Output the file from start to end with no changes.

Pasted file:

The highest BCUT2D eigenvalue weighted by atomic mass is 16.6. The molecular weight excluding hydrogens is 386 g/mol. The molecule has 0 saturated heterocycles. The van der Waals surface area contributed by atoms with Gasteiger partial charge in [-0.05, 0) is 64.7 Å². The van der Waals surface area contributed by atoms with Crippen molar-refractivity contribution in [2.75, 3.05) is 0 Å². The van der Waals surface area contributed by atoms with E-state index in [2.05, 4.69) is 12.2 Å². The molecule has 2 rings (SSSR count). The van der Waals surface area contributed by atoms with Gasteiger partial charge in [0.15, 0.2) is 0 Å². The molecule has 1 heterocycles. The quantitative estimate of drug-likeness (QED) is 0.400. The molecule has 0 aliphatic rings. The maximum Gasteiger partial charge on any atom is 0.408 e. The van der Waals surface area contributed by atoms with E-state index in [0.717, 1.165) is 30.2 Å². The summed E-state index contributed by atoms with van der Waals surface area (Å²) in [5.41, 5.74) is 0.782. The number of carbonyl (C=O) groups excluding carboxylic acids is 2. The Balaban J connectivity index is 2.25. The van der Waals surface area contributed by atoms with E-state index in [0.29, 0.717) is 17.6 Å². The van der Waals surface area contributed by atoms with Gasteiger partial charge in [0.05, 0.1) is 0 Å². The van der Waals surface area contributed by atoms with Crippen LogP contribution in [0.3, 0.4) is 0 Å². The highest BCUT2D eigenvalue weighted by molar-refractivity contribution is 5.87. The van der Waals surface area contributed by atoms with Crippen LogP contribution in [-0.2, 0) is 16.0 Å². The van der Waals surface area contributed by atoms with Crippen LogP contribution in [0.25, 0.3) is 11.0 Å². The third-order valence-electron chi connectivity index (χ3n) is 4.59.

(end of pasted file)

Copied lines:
The highest BCUT2D eigenvalue weighted by atomic mass is 16.6. The molecular weight excluding hydrogens is 386 g/mol. The molecule has 0 saturated heterocycles. The van der Waals surface area contributed by atoms with Gasteiger partial charge in [-0.05, 0) is 64.7 Å². The van der Waals surface area contributed by atoms with Crippen molar-refractivity contribution in [2.75, 3.05) is 0 Å². The van der Waals surface area contributed by atoms with E-state index in [2.05, 4.69) is 12.2 Å². The molecule has 2 rings (SSSR count). The van der Waals surface area contributed by atoms with Gasteiger partial charge in [0.15, 0.2) is 0 Å². The molecule has 1 heterocycles. The quantitative estimate of drug-likeness (QED) is 0.400. The molecule has 0 aliphatic rings. The maximum Gasteiger partial charge on any atom is 0.408 e. The van der Waals surface area contributed by atoms with E-state index in [0.717, 1.165) is 30.2 Å². The summed E-state index contributed by atoms with van der Waals surface area (Å²) in [5.41, 5.74) is 0.782. The number of carbonyl (C=O) groups excluding carboxylic acids is 2. The Balaban J connectivity index is 2.25. The van der Waals surface area contributed by atoms with E-state index in [0.29, 0.717) is 17.6 Å². The van der Waals surface area contributed by atoms with Gasteiger partial charge in [0.05, 0.1) is 0 Å². The van der Waals surface area contributed by atoms with Crippen LogP contribution in [0.3, 0.4) is 0 Å². The highest BCUT2D eigenvalue weighted by molar-refractivity contribution is 5.87. The van der Waals surface area contributed by atoms with Crippen LogP contribution in [-0.2, 0) is 16.0 Å². The van der Waals surface area contributed by atoms with Crippen LogP contribution in [0.25, 0.3) is 11.0 Å². The third-order valence-electron chi connectivity index (χ3n) is 4.59.